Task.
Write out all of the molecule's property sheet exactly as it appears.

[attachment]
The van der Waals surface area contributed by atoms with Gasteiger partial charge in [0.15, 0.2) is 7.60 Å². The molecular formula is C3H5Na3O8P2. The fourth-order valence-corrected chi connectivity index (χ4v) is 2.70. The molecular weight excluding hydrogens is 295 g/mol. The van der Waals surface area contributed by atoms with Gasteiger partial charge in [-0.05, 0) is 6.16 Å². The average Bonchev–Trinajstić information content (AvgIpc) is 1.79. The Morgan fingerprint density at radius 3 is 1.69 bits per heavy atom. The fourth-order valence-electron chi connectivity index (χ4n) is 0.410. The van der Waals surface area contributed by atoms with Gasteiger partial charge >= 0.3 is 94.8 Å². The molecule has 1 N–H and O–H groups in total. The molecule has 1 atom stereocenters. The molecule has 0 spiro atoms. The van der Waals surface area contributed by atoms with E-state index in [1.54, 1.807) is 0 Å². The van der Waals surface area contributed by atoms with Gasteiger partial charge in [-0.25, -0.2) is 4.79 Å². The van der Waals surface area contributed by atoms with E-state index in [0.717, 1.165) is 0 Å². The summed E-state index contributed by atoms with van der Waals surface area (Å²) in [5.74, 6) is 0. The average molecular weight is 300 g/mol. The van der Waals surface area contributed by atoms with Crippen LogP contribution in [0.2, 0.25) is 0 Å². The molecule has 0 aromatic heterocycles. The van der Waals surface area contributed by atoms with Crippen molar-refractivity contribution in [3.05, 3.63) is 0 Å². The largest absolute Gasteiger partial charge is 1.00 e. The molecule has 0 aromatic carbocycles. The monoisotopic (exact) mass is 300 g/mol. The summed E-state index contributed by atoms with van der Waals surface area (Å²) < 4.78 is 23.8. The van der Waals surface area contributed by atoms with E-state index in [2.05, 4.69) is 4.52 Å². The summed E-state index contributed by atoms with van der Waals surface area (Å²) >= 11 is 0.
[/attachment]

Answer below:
The van der Waals surface area contributed by atoms with Gasteiger partial charge in [0.15, 0.2) is 7.60 Å². The molecular formula is C3H5Na3O8P2. The fourth-order valence-corrected chi connectivity index (χ4v) is 2.70. The molecular weight excluding hydrogens is 295 g/mol. The van der Waals surface area contributed by atoms with Gasteiger partial charge in [-0.05, 0) is 6.16 Å². The average Bonchev–Trinajstić information content (AvgIpc) is 1.79. The Morgan fingerprint density at radius 3 is 1.69 bits per heavy atom. The fourth-order valence-electron chi connectivity index (χ4n) is 0.410. The van der Waals surface area contributed by atoms with Gasteiger partial charge >= 0.3 is 94.8 Å². The molecule has 1 N–H and O–H groups in total. The molecule has 1 atom stereocenters. The molecule has 0 spiro atoms. The van der Waals surface area contributed by atoms with E-state index in [1.54, 1.807) is 0 Å². The van der Waals surface area contributed by atoms with Gasteiger partial charge in [-0.25, -0.2) is 4.79 Å². The van der Waals surface area contributed by atoms with E-state index in [0.717, 1.165) is 0 Å². The summed E-state index contributed by atoms with van der Waals surface area (Å²) in [5.74, 6) is 0. The average molecular weight is 300 g/mol. The van der Waals surface area contributed by atoms with Crippen LogP contribution in [0.2, 0.25) is 0 Å². The molecule has 0 aromatic heterocycles. The van der Waals surface area contributed by atoms with Crippen molar-refractivity contribution in [3.05, 3.63) is 0 Å². The largest absolute Gasteiger partial charge is 1.00 e. The molecule has 0 aromatic carbocycles. The monoisotopic (exact) mass is 300 g/mol. The summed E-state index contributed by atoms with van der Waals surface area (Å²) < 4.78 is 23.8. The van der Waals surface area contributed by atoms with E-state index in [2.05, 4.69) is 4.52 Å². The summed E-state index contributed by atoms with van der Waals surface area (Å²) >= 11 is 0.